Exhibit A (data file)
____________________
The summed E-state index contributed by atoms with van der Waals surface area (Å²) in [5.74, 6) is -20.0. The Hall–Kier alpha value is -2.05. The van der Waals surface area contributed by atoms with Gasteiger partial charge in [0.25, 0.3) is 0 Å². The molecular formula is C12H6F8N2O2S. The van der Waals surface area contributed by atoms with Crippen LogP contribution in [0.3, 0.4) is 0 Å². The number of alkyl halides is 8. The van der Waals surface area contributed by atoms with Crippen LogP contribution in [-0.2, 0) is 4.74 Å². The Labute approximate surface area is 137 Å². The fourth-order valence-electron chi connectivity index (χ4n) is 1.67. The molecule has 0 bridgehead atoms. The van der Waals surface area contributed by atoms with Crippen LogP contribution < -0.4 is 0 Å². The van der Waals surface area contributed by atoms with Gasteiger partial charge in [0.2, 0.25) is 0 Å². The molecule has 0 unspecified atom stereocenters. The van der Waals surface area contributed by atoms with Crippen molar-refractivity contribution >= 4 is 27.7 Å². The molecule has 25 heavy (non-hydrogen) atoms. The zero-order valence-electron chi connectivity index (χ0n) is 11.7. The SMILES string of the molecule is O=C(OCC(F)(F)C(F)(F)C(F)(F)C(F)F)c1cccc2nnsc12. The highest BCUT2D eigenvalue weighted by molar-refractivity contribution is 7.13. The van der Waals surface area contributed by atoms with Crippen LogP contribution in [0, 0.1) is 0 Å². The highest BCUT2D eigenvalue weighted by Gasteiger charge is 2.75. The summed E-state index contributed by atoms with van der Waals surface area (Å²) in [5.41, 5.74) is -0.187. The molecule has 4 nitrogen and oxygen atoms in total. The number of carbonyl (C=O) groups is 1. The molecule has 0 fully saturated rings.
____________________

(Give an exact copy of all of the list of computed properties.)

The summed E-state index contributed by atoms with van der Waals surface area (Å²) in [5.74, 6) is -20.0. The Hall–Kier alpha value is -2.05. The van der Waals surface area contributed by atoms with Gasteiger partial charge in [0.25, 0.3) is 0 Å². The molecular formula is C12H6F8N2O2S. The van der Waals surface area contributed by atoms with Crippen LogP contribution in [0.3, 0.4) is 0 Å². The number of alkyl halides is 8. The van der Waals surface area contributed by atoms with Crippen LogP contribution in [-0.2, 0) is 4.74 Å². The Labute approximate surface area is 137 Å². The fourth-order valence-electron chi connectivity index (χ4n) is 1.67. The molecule has 0 bridgehead atoms. The van der Waals surface area contributed by atoms with Crippen LogP contribution < -0.4 is 0 Å². The van der Waals surface area contributed by atoms with Gasteiger partial charge in [0.2, 0.25) is 0 Å². The molecule has 0 unspecified atom stereocenters. The van der Waals surface area contributed by atoms with Crippen molar-refractivity contribution >= 4 is 27.7 Å². The molecule has 25 heavy (non-hydrogen) atoms. The zero-order valence-electron chi connectivity index (χ0n) is 11.7. The SMILES string of the molecule is O=C(OCC(F)(F)C(F)(F)C(F)(F)C(F)F)c1cccc2nnsc12. The highest BCUT2D eigenvalue weighted by molar-refractivity contribution is 7.13. The van der Waals surface area contributed by atoms with Crippen LogP contribution in [0, 0.1) is 0 Å². The highest BCUT2D eigenvalue weighted by Gasteiger charge is 2.75. The summed E-state index contributed by atoms with van der Waals surface area (Å²) in [5.41, 5.74) is -0.187. The molecule has 4 nitrogen and oxygen atoms in total. The number of carbonyl (C=O) groups is 1. The molecule has 0 fully saturated rings.